Last Updated on 8th February 2023 by Sophie Nadeau
Save for a few photos, I knew little of what to expect from Las Grietas Lanzarote, an unusual geological rock formation not far from Arrecife Airport in Lanzarote. Here’s how to visit Las Grietas, as well as what to know before you go.
What is Las Grietas?
Las Grietas is quite literally translated into English as ‘the cracks’ and the rock formation is just that: a crack in the cliffside that you can walk through. The crack was caused when the volcanic plates of Montaña Blanca cracked.
While you can only wander for 20 metres or so between the rock face, the site is reminiscent of a very miniature version of Antelope Canyon in Arizona or the Grand Canyon in Arizona and remains one of the less-visited geological formations in Lanzarote.
How to visit Las Grietas Lanzarote
Las Grietas is a relatively hidden gem when it comes to photo spots in Lanzarote and, even during our visit in the spring half term, there were only a handful of other people at the site, meaning that we pretty much had the place to ourselves.
Both the parking and access to the site itself is free. With this being said, I probably wouldn’t go out of my way to see Las Grietas and would instead plan to see the site en route somewhere else.
The nearby roundabout on the way towards Arrecife is home to one of César Manrique’s unique ‘wind toys’. Another cool photo spot nearby is the Palma Inclinada, which is a leaning palm tree. Unfortunately, as of 2022, the leaning palm has been destroyed.
The rock formation isn’t visible from the roadside and, when we first pulled up in the car park, we weren’t even sure we had come to the right place! There are no signs to indicate that you’ve arrived so you’ll have to rely on Google maps to know when you’ve arrived!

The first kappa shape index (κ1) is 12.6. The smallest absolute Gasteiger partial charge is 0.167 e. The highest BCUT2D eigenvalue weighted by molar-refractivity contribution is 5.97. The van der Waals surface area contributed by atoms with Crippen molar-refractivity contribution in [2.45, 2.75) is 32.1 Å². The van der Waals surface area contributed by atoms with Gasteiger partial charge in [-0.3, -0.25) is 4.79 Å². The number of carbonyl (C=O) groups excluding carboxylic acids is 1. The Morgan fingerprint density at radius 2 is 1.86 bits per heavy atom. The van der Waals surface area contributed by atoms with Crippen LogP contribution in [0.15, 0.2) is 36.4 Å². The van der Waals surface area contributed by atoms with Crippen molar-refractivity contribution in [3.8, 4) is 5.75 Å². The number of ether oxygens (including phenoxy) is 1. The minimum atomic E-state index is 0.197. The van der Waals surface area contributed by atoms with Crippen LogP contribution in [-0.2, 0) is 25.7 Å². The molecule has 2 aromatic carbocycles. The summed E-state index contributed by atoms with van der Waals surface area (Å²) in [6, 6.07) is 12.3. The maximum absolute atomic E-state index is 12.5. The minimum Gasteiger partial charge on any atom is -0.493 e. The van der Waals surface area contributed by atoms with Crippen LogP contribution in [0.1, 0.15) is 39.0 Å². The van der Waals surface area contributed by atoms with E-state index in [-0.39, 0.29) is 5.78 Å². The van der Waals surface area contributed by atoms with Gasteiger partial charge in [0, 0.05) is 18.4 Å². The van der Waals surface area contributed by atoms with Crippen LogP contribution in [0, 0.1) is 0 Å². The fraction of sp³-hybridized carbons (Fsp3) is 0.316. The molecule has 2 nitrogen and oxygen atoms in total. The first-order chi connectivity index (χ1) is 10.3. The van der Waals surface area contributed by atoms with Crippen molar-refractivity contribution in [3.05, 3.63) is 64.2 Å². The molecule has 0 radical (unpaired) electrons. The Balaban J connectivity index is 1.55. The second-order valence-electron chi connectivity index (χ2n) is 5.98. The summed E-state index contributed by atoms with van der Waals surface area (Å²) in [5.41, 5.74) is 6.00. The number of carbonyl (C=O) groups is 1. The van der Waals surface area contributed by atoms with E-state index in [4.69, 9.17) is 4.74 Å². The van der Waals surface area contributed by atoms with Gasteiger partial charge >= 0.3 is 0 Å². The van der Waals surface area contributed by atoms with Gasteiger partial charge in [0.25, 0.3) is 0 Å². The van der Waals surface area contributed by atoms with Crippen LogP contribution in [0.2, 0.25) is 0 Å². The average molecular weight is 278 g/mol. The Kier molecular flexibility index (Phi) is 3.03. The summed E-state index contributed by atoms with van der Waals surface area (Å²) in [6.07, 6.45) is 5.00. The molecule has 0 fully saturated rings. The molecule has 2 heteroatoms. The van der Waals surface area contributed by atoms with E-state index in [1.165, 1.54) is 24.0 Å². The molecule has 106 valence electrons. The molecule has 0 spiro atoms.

The parking is on the right hand side on the road from Tias to San Bartolomé, and las Grietas is on the other side of the road. Like many other sites in Lanzarote, such as the Stratified City, the parking is slightly off road and so is a bit gritty.
The road you have to cross to get to Las Grietas so be mindful of this when crossing the road- I probably wouldn’t visit with young children for this reason alone.
The walk up to the geological formations is a volcanic sand track and is moderately difficult, but only takes a few minutes from the roadside. Sturdy and comfortably footwear is an absolute must, as is closed footwear- the volcanic rock is quite sharp, not to mention slippery.
You can walk through the mini canyon to take photos or admire it from above. We visited in the middle of the day (as this was the only time that our schedule would allow) so the lighting wasn’t fantastic as it was hard for our cameras to differentiate between the stark contrast of the shadows of the canyon and the bright blue sky. Mid-morning or mid-afternoon would probably be a better time to visit.
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